On Sun, 2006-02-19 at 06:27 +0900, Scott W. wrote:
This is dead wrong.
I really don’t mean to be inflammatory but users care very much about
consistency. In fact consistency is probably the are with the greatest
effect on the outcome when designing user interfaces. If you were to
magically drop a well designed Cocoa application in the middle of a
Windows environment it would confuse the hell out of users, no matter
how well it was engineered for usability.
You must deal with the most stupid people of the world then. I’m talking
about normal people. They want an interface which is wizard like. Theres
a reason why Jasc Imaging software, some digital imaging wizard, not the
editor which was such a breeze to use when I slapped it right in front
of a user, its because of the wizard like interface.
Also, you are right about one comment. Windows users won’t know how to
operate MacOSX apps right off, but can learn. MacOSX has a very
different concept of how the windowing system work, also with 1) file
chooser 2) treelist/viewlist. I’m talking about using the toolkit’s
basic widgets which are compatible across any system. If I were to write
an application for cross compatibility, I would for one not use the
MacOSX tree widget with a plus/minus button underneath. I’d construct my
own system which is easy to users, or a popup window with a wizard when
you add “something”. Its up to the programmer, not the toolkit.
As well Windows users are more used to pain so they are more forgiving
when it comes to non-native interfaces. I do know that Mac apps that
aren’t native stick out like dogs balls and there is very little chance
people will go near them (the sole exception that I can think of is
An app is an app. I’ve seen useful and easy to use applications on
MacOSX without using the Aqua toolkit. Using the native widgets is only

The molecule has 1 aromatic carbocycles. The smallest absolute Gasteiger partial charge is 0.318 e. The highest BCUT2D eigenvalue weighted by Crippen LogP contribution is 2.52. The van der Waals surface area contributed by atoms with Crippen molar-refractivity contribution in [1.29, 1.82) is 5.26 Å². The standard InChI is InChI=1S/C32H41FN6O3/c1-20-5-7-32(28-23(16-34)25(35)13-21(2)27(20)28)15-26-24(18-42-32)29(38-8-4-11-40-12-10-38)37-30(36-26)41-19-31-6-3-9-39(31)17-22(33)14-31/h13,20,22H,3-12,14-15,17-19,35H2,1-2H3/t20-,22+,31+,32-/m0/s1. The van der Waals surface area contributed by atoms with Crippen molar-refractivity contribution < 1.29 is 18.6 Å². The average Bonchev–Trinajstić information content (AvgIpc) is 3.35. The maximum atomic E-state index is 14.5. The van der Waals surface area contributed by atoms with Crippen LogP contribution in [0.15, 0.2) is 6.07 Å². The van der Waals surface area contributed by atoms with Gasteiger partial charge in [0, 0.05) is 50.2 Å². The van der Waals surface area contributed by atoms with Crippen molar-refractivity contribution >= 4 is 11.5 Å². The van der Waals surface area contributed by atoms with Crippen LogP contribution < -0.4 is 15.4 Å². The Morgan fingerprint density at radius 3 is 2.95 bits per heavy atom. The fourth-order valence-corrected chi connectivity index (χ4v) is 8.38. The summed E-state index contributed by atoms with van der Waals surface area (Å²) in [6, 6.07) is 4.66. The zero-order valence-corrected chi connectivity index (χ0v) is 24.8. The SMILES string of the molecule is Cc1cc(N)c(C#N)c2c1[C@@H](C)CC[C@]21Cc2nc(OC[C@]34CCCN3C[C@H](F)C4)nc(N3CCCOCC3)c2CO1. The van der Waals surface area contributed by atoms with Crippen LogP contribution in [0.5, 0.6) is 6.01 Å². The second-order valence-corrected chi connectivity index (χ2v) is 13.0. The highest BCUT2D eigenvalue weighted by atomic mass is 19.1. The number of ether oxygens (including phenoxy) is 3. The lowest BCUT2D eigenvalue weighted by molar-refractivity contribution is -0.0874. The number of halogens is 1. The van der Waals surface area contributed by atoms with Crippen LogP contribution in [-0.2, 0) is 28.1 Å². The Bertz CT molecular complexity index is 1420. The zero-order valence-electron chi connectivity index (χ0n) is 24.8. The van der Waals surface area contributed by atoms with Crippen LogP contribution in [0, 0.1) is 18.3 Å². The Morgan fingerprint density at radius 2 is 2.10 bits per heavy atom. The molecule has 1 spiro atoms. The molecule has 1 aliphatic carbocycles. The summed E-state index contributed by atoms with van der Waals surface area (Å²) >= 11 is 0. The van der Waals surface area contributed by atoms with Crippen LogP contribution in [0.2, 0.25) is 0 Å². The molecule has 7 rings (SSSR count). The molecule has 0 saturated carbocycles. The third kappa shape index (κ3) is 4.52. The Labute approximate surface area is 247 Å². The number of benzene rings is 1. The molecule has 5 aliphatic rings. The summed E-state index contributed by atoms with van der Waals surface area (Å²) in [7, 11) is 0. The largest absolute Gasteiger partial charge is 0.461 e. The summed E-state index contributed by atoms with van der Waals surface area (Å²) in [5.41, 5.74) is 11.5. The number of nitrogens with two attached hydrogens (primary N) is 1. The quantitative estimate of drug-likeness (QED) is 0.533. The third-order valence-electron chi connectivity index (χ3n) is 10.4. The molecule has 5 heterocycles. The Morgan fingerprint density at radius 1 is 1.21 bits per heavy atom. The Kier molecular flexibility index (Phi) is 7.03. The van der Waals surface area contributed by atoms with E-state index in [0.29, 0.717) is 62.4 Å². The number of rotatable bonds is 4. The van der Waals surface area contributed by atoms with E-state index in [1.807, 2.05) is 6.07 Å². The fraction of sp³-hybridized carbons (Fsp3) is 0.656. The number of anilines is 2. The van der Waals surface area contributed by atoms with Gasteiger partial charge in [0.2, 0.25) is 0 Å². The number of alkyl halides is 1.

a convenience, not a rule. XChat is completely usable under MacOSX, just
not pretty. Look is a convenience not a rule. Convenience doesn’t the
application work to make money. Badly designed applicatoins will loose
money. 2 different topics. The macosx application being slapped on to
users isn’t a good comparison because previously stated MacOSX
applications are completely different in how the system works.
It (like anything else) depends on the task at hand, and I certainly
don’t mean to come off in the wrong way. I just think it deserves a bit
of reflection and I really think that GUI development in Ruby could be
amazing if the proper bridges were built to native systems rather than
just being Yet Another Language with TK support.
Tk is just fine, with use of Tile, but maybe you didn’t see this thread,
or the other similar thread which I replied about Tk/Tile for use with
native widgets on the windows platform. Another good candidate would be
to use Gtk. However when using toolkits on MacOSX, Tk(with tile, except
on MacOSX(TkAqua) is probably the best choice for portability. Its up to
the user to design a good inteface.